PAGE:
A UK court has on Monday sentenced Nurse Lucy Letby to a whole-life term for killing seven babies and attempting to murder at least six others while working at a hospital in northern England, according to reports.
British Prime Minister Rishi Sunak termed the case as "shocking and harrowing".
Justice James Goss removed any early release provisions from the whole-life sentence, as the seriousness of her crimes meant that the 33-year-old will spend the rest of her life behind bars.
Letby was last week found guilty of the murder of seven newborn babies and also found guilty of seven counts of attempted murder relating to six other babies.
In his sentencing remarks, Justice Goss said the nurse had acted in "gross breach of trust” and with “premeditation, calculation and cunning” as he handed down the tough custodial sentence at Manchester Crown Court.
"You acted in a way that was completely contrary to the normal human instincts of nurturing and caring for babies and in gross breach of the trust that all citizens place in those who work in the medical and caring professions,” the judge said.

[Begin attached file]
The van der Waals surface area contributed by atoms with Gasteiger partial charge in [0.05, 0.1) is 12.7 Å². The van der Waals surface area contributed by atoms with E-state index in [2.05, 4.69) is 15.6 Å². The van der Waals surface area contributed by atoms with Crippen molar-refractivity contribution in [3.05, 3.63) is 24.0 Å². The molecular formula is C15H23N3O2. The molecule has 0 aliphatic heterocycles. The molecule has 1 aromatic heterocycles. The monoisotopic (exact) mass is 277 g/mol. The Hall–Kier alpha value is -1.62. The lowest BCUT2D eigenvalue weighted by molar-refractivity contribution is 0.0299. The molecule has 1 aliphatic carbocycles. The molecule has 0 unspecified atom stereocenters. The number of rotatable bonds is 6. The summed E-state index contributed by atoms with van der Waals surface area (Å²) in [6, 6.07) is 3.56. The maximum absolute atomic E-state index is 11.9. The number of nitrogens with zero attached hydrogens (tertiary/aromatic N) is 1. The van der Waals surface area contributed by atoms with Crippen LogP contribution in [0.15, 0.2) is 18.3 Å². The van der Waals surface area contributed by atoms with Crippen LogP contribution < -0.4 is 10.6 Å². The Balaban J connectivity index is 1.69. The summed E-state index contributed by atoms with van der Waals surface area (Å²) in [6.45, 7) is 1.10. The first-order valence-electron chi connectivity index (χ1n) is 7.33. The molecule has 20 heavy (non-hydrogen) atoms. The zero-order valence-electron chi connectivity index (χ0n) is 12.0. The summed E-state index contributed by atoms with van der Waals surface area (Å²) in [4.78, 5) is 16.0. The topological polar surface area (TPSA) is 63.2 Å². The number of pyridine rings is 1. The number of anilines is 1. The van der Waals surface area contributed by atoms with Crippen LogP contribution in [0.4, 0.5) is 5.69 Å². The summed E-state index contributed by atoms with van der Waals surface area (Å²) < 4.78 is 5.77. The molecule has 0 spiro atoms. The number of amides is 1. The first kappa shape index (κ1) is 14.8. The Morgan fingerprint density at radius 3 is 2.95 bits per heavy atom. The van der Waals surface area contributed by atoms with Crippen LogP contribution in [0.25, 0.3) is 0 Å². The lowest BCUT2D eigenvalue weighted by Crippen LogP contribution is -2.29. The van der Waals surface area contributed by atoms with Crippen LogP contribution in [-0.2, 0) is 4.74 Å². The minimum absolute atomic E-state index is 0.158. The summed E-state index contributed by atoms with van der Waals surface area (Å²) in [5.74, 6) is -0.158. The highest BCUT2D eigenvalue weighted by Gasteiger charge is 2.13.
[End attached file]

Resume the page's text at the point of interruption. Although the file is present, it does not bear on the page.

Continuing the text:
"The babies you harmed were born prematurely and some were at risk of not surviving but in each case you deliberately harmed them, intending to kill them,” he added.
On Friday, a jury at the same court had handed down a guilty verdict at the end of a 10-month trial, following which Indian-origin consultant paediatrician Dr Ravi Jayaram spoke out about the alarms he and his colleagues had raised at the Countess of Chester Hospital – where the nurse committed the crimes between 2015 and 2016 at its neonatal unit.
"I do genuinely believe that there are four or five babies who could be going to school now who aren't," Dr Jayaram said after the verdict.
Letby enhanced the anguish of the parents whose babies were murdered or attacked by refusing to attend her sentencing.
British Prime Minister Rishi Sunak condemned the nurse as "cowardly" for this. He said his government is looking at changing the law to compel guilty criminals to face their victims after being found guilty.
"I think, like everyone reading about this, it's just shocking and harrowing. Now, I think it's cowardly that people who commit such horrendous crimes do not face their victims and hear first-hand the impact that their crimes have had on them and their families and loved ones,” Sunak said.
"We are looking and have been at changing the law to make sure that that happens, and that's something that we'll bring forward in due course," he added.